The list author says: "I'll be open and honest, I am a canon shooter, it goes either way, but most of the fixed lenses will have a Nikon counterpart. I just feel I can do more for less money on a Canon. I tried my best to keep a short list of essentials needed for both field & studio, as well as adding tips here & there.
P.S. If you're a Sony or Pentax person, I'm sorry, you will have problems finding the equivalent."
"Do yourself a favor, for those long graduations, or weddings, pre-meter & tape your controls down. It saves the risk of accidentally shifting a setting, it also helps tape paper over your flash for a spur of the moment soft box."
"the before recommended 10-22 will not work on this, but if you have the cash to burn, it doesn't get better than this. I actually like the feel more than the Mark IV, but that is a personal preference."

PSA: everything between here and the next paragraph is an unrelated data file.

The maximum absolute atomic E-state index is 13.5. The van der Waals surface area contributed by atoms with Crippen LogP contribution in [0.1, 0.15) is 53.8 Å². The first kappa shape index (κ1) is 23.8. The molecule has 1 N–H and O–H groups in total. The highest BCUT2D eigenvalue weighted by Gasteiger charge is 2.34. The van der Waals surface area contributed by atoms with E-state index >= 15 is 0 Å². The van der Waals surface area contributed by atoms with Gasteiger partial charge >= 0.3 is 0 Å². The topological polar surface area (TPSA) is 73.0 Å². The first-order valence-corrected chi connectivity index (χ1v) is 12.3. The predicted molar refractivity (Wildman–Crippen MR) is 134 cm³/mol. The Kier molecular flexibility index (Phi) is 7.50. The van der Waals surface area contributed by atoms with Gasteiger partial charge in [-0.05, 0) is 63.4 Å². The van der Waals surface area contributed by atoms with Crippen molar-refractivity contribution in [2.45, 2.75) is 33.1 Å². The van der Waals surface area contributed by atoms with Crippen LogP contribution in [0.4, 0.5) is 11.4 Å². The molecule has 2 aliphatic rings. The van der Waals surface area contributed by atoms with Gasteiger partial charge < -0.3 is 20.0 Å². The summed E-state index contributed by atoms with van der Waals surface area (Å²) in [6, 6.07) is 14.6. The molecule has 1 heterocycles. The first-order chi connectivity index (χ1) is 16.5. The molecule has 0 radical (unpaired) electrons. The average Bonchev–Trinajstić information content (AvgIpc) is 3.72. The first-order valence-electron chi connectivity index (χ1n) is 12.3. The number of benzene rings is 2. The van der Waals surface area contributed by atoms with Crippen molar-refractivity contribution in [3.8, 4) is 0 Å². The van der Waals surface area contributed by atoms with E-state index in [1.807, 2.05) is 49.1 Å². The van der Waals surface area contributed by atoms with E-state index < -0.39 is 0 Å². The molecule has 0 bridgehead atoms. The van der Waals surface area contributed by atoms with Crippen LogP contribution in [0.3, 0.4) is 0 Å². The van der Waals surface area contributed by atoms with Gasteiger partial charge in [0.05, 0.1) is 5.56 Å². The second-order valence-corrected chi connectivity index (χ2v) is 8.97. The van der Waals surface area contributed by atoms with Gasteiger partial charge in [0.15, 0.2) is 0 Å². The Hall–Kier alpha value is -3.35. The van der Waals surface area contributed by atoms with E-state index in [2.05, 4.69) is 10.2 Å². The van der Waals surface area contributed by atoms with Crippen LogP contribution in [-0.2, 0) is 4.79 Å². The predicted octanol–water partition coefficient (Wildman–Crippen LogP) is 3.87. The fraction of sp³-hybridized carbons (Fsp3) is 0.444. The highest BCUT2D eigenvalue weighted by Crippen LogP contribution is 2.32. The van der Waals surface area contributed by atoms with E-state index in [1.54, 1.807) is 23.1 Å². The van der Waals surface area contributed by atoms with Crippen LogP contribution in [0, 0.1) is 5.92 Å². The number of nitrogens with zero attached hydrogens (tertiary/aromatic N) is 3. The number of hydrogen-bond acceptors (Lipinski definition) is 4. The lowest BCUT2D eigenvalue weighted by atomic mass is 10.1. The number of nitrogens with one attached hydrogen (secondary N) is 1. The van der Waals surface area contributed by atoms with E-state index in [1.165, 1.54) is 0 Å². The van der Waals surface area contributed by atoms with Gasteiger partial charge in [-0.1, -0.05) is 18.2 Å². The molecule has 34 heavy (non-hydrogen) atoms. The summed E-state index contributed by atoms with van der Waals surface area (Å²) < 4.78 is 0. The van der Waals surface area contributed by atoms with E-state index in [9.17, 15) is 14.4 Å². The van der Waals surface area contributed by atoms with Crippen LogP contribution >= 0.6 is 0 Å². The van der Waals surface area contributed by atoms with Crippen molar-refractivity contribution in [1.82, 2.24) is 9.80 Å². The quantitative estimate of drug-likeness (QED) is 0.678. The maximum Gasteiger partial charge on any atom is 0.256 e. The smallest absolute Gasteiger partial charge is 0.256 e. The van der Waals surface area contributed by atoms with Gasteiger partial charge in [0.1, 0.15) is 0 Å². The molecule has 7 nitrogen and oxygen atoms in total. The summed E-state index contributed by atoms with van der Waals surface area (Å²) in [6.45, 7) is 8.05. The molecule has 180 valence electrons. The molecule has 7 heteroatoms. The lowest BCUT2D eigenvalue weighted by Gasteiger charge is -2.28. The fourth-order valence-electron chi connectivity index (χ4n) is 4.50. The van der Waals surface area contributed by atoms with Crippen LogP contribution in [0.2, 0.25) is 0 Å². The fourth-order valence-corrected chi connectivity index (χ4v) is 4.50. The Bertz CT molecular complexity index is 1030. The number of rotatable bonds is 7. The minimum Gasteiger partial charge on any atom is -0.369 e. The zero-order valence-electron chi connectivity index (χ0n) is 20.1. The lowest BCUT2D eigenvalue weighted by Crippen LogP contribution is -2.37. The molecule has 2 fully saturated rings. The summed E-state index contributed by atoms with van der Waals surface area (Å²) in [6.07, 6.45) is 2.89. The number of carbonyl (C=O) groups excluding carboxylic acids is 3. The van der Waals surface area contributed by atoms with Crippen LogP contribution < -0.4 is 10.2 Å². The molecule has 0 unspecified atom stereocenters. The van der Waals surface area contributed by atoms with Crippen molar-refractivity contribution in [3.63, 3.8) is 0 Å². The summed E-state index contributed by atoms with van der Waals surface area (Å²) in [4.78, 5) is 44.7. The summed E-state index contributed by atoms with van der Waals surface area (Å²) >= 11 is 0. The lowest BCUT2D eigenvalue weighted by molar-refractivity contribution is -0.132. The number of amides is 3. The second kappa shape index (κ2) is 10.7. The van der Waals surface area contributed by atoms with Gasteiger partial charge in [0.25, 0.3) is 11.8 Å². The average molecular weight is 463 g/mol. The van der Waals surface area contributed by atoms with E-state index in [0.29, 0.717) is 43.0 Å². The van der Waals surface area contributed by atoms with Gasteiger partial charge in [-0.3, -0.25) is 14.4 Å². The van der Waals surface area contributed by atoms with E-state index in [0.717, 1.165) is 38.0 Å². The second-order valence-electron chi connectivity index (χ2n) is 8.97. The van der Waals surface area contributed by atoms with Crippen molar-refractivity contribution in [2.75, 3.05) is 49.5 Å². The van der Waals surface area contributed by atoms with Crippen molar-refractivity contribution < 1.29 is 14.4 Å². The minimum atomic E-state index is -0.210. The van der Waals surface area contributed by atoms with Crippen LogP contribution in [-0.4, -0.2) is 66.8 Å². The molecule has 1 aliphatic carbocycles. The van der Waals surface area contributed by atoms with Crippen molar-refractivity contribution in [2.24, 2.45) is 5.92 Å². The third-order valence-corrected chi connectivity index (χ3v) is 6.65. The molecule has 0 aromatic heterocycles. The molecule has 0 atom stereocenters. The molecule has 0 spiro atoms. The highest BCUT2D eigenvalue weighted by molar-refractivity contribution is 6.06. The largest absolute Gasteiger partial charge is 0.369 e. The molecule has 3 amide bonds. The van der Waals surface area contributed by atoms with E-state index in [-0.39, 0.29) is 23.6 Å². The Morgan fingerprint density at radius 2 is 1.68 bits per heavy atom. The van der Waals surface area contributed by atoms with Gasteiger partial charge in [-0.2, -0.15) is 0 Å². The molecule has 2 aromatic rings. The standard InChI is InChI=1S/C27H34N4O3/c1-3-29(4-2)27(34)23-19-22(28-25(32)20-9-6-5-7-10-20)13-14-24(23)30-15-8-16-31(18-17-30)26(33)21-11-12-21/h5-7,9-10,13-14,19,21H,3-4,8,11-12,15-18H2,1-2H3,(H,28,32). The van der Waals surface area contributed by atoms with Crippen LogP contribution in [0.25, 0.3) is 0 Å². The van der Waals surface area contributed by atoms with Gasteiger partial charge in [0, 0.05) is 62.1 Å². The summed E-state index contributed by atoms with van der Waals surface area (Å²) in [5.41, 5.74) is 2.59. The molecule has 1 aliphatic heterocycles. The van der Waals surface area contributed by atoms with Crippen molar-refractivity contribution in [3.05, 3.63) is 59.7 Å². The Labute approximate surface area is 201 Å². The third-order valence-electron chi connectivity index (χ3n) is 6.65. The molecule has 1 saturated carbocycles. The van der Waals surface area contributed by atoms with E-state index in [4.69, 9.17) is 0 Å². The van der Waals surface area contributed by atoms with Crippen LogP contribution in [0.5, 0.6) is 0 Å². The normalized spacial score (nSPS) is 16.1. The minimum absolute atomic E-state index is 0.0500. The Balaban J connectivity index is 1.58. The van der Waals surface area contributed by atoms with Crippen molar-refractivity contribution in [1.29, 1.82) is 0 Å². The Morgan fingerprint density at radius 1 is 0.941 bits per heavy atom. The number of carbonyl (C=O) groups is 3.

"For those of you that can afford something nicer, the range is no better than the 1.8, but the reaction time and clarity are well worth the extra money. YOU ALWAYS HAVE TO HAVE A 50mm! It should be the lens you use the most."
"This IS you portrait lens!!!! For those of you that go back to the good old pre-digital days you'll understand what I'm talking about. For you newbies it's not as hot & flash as the IS zooms, but use it once & you'll never leave home without it."
"Weddings & sports. And you'll need a telephoto for the rank and file amateurs that think a large zoom is the key to the professional photographer. Show them you have one, then mount something that lets you stand closer to your subject."
"I've never been much for the green screen fad, but hey it's a bold new world & my first camera was a manual Fujica. I'd recommend something more traditional, but I'm trying to stay in step with the times here."